Lately I’ve been a little busy at work. You see, I don’t have full time employment. Instead I work a handful of part time jobs. A few weeks ago one of my coworkers had an emergency and I had to pick up as much extra work to cover their shifts as possible. I managed to cut back at a few other jobs and add hours where they were needed, but my schedule was very tight. Then a coworker at another job moved on to a better opportunity, leaving me to teach 5 classes. (To be fair it’s 5 sections of 3 classes so I only prep for 3 classes. I just do 5 classes worth of teaching and grading, none of which I get paid for.) And then our grade book software went down for 2 weeks. So for the past few weeks and for the next few weeks I’m working in excess of 70 hours a week. I’ve had to cut back in other areas. I have some freelance gigs I’ve had to cut back on, and my sleep and leisure schedule is all out of whack, but for now the center is holding and the end of this schedule is only a few weeks away.
Of course this means that I haven’t been doing any prepping, running, or playing any RPGs. It’s just as well, while I was very excited with my last game player response was lackluster, so this is an opportunity to re-evaluate and rework. However, I have found that my enthusiasm to get something going is still high. I attribute this to the fact that during occasional downtime I have been skimming the Dragon Magazine Archive. (Thank goodness I bought mine in 1999 when it didn’t cost over $150.) While the content isn’t always 100% applicable to something I would want to run, the key is that there’s a few things every issue (and probably a few more if I read more carefully) that catch my attention and make me want to go search Amazon for books from the 90s or print out the articles and stick them in my GMs binder or what have you. In this same vein, I have put together a brief list of activities that can be done in very little downtime that, like reading old gaming magazines, will help you return from your hiatus ready to jump back into the game.
- Read – Short Stories/Comics: There are plenty of collections of short stories in your preferred genre available both on the internet and in your local book store. Comics are similarly available (I own the Dark Horse Reader and they have a large number of free comics available). These forms of media are a wealth of ideas and are brief enough to knock out in a few minutes during downtime.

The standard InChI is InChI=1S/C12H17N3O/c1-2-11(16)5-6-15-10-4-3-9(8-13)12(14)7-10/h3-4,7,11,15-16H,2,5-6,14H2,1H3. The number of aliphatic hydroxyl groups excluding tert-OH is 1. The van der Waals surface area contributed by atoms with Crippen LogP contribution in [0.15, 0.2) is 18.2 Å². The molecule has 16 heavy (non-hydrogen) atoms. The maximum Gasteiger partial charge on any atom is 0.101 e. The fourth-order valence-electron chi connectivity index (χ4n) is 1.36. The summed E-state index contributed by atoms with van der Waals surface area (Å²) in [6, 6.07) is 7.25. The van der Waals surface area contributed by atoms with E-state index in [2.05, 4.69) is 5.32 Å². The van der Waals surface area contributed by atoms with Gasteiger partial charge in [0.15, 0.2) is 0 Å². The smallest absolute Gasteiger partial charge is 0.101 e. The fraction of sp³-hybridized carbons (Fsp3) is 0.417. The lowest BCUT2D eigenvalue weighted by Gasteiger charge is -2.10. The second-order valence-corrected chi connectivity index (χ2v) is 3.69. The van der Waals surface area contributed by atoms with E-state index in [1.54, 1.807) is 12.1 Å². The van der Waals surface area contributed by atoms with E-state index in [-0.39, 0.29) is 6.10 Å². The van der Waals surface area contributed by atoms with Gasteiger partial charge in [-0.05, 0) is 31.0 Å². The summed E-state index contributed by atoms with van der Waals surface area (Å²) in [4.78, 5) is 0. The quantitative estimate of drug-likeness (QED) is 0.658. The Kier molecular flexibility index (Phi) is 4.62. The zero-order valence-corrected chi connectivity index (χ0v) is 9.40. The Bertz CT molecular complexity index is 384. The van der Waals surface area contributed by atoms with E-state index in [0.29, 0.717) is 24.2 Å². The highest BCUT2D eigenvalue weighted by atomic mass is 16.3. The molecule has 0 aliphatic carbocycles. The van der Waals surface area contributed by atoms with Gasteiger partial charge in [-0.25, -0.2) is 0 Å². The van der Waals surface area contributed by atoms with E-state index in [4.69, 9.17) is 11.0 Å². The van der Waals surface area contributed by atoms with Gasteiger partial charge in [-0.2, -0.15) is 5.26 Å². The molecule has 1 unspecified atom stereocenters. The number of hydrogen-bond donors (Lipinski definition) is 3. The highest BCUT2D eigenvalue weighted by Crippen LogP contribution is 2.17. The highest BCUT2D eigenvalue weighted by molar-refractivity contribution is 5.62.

- Read — Novel Reviews: If you had time to read actual novels, you’d probably have time to prep and run something, but that doesn’t stop you from reading abstracts, reviews and summaries. In addition to giving you some of the bigger ideas from the books, it also allows you to keep a list of books that sounded cool enough to read once you have more spare time.
- Read — Magazines/Blogs: I don’t suggest buying the Dragon Magazine Archive. The price tag is just too ridiculous (you can read about it elsewhere but it’s an understandable licensing oversight) but other magazines aren’t so encumbered and most blogs are free. In addition to being great sources for ideas and inspiration, articles are the perfect size for reading in small time frames.
- Read — Forums: I’m still mourning the death of YouMeetInATavern and haven’t gone out and found a new GMing themed forum, but these have the advantage of small easily digestible topics and two-way communication. Thus you can have actual gaming related conversation during coffee runs and breaks. Good stuff.
- Watch — Old TV Shows: With the advent of streaming media, old TV shows are easy to come by. With an episode under a half hour, they fit into longer downtime periods. The advantage of older shows over newer is one of recognizability. While ideas stolen from Breaking Bad might be obvious, no one will ever recognize something pulled from Thundarr the Barbarian (plot #54 in Eureka was inspired by Thundarr. Or maybe it was Pirates of Dark Water. I’m not 100% sure myself.)
- View — Maps: Wow! OldMapsOnline is completely awesome. It’s an atlas of old maps of the world preserved online with a GoogleMaps-esqe interface. Similarly, online you can find RPG maps and tactical grids.
- View — Art and Pinterest: I’m pretty sure the internet is 46% amateur art. Even better are the professional artists who keep their portfolios online for you to browse. Similarly Pinterest is full of RPG materials. Did you know that? I didn’t, but John Arcadian does, and he wrote an article on using Pinterest in your game.
- Make — Doodles: If you’re an artist, you can make cool art pieces. But even if you’re a no-talent hack like me, you can still draw a picture of the “pathetic trapped stomping T-Rex trap”. You can also sketch quick dungeons, characters, monsters, or other doodles with minimal time and talent.
- Make — Prep Pieces: You can also create quick NPC, location or plot write-ups. You may not be able to go into enough detail to drop them directly into your game later, but even a few lines is enough to keep your interest up and have something started when it’s time to move forward.